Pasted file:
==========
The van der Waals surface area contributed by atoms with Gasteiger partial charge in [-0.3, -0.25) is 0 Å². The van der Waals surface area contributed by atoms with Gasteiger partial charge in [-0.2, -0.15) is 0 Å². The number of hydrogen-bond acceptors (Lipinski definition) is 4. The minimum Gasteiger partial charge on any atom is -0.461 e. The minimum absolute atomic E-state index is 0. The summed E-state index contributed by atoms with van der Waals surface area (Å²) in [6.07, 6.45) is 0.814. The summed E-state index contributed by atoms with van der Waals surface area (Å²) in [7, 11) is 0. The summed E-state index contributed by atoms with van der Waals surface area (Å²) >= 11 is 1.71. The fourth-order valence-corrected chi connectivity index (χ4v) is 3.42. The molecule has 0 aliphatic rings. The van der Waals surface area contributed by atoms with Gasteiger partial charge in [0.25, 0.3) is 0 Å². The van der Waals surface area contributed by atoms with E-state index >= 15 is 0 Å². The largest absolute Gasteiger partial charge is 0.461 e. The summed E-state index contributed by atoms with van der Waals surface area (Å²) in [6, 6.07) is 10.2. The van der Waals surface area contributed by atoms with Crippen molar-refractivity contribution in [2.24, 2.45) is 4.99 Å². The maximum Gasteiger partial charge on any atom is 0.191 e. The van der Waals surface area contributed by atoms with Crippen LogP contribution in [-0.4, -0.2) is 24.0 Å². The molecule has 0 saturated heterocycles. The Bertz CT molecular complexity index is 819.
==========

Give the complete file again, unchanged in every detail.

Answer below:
The van der Waals surface area contributed by atoms with Gasteiger partial charge in [-0.3, -0.25) is 0 Å². The van der Waals surface area contributed by atoms with Gasteiger partial charge in [-0.2, -0.15) is 0 Å². The number of hydrogen-bond acceptors (Lipinski definition) is 4. The minimum Gasteiger partial charge on any atom is -0.461 e. The minimum absolute atomic E-state index is 0. The summed E-state index contributed by atoms with van der Waals surface area (Å²) in [6.07, 6.45) is 0.814. The summed E-state index contributed by atoms with van der Waals surface area (Å²) in [7, 11) is 0. The summed E-state index contributed by atoms with van der Waals surface area (Å²) >= 11 is 1.71. The fourth-order valence-corrected chi connectivity index (χ4v) is 3.42. The molecule has 0 aliphatic rings. The van der Waals surface area contributed by atoms with Gasteiger partial charge in [0.25, 0.3) is 0 Å². The van der Waals surface area contributed by atoms with E-state index >= 15 is 0 Å². The largest absolute Gasteiger partial charge is 0.461 e. The summed E-state index contributed by atoms with van der Waals surface area (Å²) in [6, 6.07) is 10.2. The van der Waals surface area contributed by atoms with Crippen molar-refractivity contribution in [2.24, 2.45) is 4.99 Å². The maximum Gasteiger partial charge on any atom is 0.191 e. The van der Waals surface area contributed by atoms with Crippen LogP contribution in [-0.4, -0.2) is 24.0 Å². The molecule has 0 saturated heterocycles. The Bertz CT molecular complexity index is 819.